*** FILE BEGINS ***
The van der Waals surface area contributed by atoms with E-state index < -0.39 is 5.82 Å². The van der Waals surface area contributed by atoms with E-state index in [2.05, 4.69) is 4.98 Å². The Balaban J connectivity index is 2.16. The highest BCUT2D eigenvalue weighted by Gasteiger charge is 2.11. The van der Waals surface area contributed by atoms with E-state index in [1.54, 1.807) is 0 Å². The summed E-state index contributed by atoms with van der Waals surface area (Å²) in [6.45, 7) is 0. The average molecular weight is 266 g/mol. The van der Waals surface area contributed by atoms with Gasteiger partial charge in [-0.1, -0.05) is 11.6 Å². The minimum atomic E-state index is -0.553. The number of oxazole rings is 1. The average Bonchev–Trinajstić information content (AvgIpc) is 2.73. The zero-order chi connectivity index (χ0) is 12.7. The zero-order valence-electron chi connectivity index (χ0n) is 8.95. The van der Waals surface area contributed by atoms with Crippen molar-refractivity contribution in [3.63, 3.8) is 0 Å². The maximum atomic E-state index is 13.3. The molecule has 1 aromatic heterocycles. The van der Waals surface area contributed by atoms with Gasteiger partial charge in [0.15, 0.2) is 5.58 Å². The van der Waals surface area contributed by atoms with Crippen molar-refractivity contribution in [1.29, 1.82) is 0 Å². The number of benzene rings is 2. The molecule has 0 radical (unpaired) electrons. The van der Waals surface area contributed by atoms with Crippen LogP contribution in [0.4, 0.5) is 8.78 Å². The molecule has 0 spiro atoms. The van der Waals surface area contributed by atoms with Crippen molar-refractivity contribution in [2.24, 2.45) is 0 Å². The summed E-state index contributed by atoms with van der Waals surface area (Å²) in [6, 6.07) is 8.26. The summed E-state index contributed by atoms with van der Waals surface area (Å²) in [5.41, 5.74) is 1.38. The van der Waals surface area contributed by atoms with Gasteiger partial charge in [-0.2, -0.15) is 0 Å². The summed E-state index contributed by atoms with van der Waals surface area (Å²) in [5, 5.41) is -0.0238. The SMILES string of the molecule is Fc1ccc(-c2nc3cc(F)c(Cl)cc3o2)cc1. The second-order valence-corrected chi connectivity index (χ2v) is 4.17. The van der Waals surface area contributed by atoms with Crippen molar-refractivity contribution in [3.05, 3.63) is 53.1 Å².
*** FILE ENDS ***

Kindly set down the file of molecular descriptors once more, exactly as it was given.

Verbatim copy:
The van der Waals surface area contributed by atoms with E-state index < -0.39 is 5.82 Å². The van der Waals surface area contributed by atoms with E-state index in [2.05, 4.69) is 4.98 Å². The Balaban J connectivity index is 2.16. The highest BCUT2D eigenvalue weighted by Gasteiger charge is 2.11. The van der Waals surface area contributed by atoms with E-state index in [1.54, 1.807) is 0 Å². The summed E-state index contributed by atoms with van der Waals surface area (Å²) in [6.45, 7) is 0. The average molecular weight is 266 g/mol. The van der Waals surface area contributed by atoms with Gasteiger partial charge in [-0.1, -0.05) is 11.6 Å². The minimum atomic E-state index is -0.553. The number of oxazole rings is 1. The average Bonchev–Trinajstić information content (AvgIpc) is 2.73. The zero-order chi connectivity index (χ0) is 12.7. The zero-order valence-electron chi connectivity index (χ0n) is 8.95. The van der Waals surface area contributed by atoms with Crippen molar-refractivity contribution in [3.63, 3.8) is 0 Å². The maximum atomic E-state index is 13.3. The molecule has 1 aromatic heterocycles. The van der Waals surface area contributed by atoms with Gasteiger partial charge in [0.15, 0.2) is 5.58 Å². The van der Waals surface area contributed by atoms with Crippen molar-refractivity contribution in [1.29, 1.82) is 0 Å². The number of benzene rings is 2. The molecule has 0 radical (unpaired) electrons. The van der Waals surface area contributed by atoms with Crippen LogP contribution in [0.4, 0.5) is 8.78 Å². The molecule has 0 spiro atoms. The van der Waals surface area contributed by atoms with Crippen molar-refractivity contribution in [2.24, 2.45) is 0 Å². The summed E-state index contributed by atoms with van der Waals surface area (Å²) in [6, 6.07) is 8.26. The summed E-state index contributed by atoms with van der Waals surface area (Å²) in [5.41, 5.74) is 1.38. The van der Waals surface area contributed by atoms with Gasteiger partial charge in [-0.2, -0.15) is 0 Å². The summed E-state index contributed by atoms with van der Waals surface area (Å²) in [5, 5.41) is -0.0238. The SMILES string of the molecule is Fc1ccc(-c2nc3cc(F)c(Cl)cc3o2)cc1. The second-order valence-corrected chi connectivity index (χ2v) is 4.17. The van der Waals surface area contributed by atoms with Crippen molar-refractivity contribution in [3.05, 3.63) is 53.1 Å².